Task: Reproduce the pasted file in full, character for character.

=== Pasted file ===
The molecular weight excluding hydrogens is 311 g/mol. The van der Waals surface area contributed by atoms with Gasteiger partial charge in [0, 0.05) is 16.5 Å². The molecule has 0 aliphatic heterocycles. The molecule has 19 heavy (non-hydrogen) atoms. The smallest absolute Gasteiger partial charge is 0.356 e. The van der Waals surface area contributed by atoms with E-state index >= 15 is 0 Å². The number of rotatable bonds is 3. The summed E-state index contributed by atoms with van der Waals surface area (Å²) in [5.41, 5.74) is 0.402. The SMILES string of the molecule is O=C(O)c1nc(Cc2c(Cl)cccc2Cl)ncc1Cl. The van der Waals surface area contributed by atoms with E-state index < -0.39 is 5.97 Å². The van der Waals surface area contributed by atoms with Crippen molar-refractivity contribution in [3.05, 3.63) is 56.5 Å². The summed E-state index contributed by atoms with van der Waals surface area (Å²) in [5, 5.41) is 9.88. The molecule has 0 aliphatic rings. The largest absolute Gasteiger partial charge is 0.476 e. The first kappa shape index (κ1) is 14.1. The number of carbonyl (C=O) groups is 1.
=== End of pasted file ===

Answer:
The molecular weight excluding hydrogens is 311 g/mol. The van der Waals surface area contributed by atoms with Gasteiger partial charge in [0, 0.05) is 16.5 Å². The molecule has 0 aliphatic heterocycles. The molecule has 19 heavy (non-hydrogen) atoms. The smallest absolute Gasteiger partial charge is 0.356 e. The van der Waals surface area contributed by atoms with E-state index >= 15 is 0 Å². The number of rotatable bonds is 3. The summed E-state index contributed by atoms with van der Waals surface area (Å²) in [5.41, 5.74) is 0.402. The SMILES string of the molecule is O=C(O)c1nc(Cc2c(Cl)cccc2Cl)ncc1Cl. The van der Waals surface area contributed by atoms with E-state index < -0.39 is 5.97 Å². The van der Waals surface area contributed by atoms with Crippen molar-refractivity contribution in [3.05, 3.63) is 56.5 Å². The summed E-state index contributed by atoms with van der Waals surface area (Å²) in [5, 5.41) is 9.88. The molecule has 0 aliphatic rings. The largest absolute Gasteiger partial charge is 0.476 e. The first kappa shape index (κ1) is 14.1. The number of carbonyl (C=O) groups is 1.